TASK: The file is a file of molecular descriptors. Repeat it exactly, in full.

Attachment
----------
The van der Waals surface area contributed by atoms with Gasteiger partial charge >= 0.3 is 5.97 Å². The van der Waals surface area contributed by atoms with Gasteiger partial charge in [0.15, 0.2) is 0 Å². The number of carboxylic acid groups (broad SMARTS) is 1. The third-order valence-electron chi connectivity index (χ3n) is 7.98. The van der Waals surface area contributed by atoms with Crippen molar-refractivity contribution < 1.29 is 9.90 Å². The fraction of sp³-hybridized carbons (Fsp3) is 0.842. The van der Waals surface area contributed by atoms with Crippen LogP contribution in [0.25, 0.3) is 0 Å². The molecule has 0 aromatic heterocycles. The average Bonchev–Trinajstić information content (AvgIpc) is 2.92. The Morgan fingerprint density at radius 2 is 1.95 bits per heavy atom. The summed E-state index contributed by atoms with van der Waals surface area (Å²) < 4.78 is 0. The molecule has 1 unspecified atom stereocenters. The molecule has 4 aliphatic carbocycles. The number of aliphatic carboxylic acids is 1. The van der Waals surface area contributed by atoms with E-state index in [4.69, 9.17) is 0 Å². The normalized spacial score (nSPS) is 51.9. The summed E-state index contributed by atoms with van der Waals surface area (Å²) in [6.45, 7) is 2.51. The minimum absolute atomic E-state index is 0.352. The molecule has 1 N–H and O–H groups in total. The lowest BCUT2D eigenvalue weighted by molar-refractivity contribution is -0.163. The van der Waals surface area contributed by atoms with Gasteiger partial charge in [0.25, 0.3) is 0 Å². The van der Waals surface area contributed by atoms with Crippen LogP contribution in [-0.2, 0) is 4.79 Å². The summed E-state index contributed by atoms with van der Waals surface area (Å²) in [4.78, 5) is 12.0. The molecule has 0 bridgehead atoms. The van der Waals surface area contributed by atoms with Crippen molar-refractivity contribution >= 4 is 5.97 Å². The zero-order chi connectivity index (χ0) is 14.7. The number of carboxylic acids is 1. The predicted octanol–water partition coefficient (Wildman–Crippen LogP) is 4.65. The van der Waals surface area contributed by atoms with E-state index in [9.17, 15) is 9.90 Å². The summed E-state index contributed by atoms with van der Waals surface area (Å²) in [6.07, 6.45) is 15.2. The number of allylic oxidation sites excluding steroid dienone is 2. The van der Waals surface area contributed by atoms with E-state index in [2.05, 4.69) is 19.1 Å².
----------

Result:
The van der Waals surface area contributed by atoms with Gasteiger partial charge >= 0.3 is 5.97 Å². The van der Waals surface area contributed by atoms with Gasteiger partial charge in [0.15, 0.2) is 0 Å². The number of carboxylic acid groups (broad SMARTS) is 1. The third-order valence-electron chi connectivity index (χ3n) is 7.98. The van der Waals surface area contributed by atoms with Crippen molar-refractivity contribution < 1.29 is 9.90 Å². The fraction of sp³-hybridized carbons (Fsp3) is 0.842. The van der Waals surface area contributed by atoms with Crippen LogP contribution in [0.25, 0.3) is 0 Å². The molecule has 0 aromatic heterocycles. The average Bonchev–Trinajstić information content (AvgIpc) is 2.92. The Morgan fingerprint density at radius 2 is 1.95 bits per heavy atom. The summed E-state index contributed by atoms with van der Waals surface area (Å²) < 4.78 is 0. The molecule has 1 unspecified atom stereocenters. The molecule has 4 aliphatic carbocycles. The number of aliphatic carboxylic acids is 1. The van der Waals surface area contributed by atoms with E-state index in [4.69, 9.17) is 0 Å². The normalized spacial score (nSPS) is 51.9. The summed E-state index contributed by atoms with van der Waals surface area (Å²) in [6.45, 7) is 2.51. The minimum absolute atomic E-state index is 0.352. The molecule has 1 N–H and O–H groups in total. The lowest BCUT2D eigenvalue weighted by molar-refractivity contribution is -0.163. The van der Waals surface area contributed by atoms with Gasteiger partial charge in [0.25, 0.3) is 0 Å². The van der Waals surface area contributed by atoms with Crippen LogP contribution in [-0.2, 0) is 4.79 Å². The summed E-state index contributed by atoms with van der Waals surface area (Å²) in [4.78, 5) is 12.0. The molecule has 0 bridgehead atoms. The van der Waals surface area contributed by atoms with Crippen molar-refractivity contribution >= 4 is 5.97 Å². The zero-order chi connectivity index (χ0) is 14.7. The number of carboxylic acids is 1. The predicted octanol–water partition coefficient (Wildman–Crippen LogP) is 4.65. The van der Waals surface area contributed by atoms with E-state index in [9.17, 15) is 9.90 Å². The summed E-state index contributed by atoms with van der Waals surface area (Å²) in [6.07, 6.45) is 15.2. The number of allylic oxidation sites excluding steroid dienone is 2. The van der Waals surface area contributed by atoms with E-state index in [2.05, 4.69) is 19.1 Å².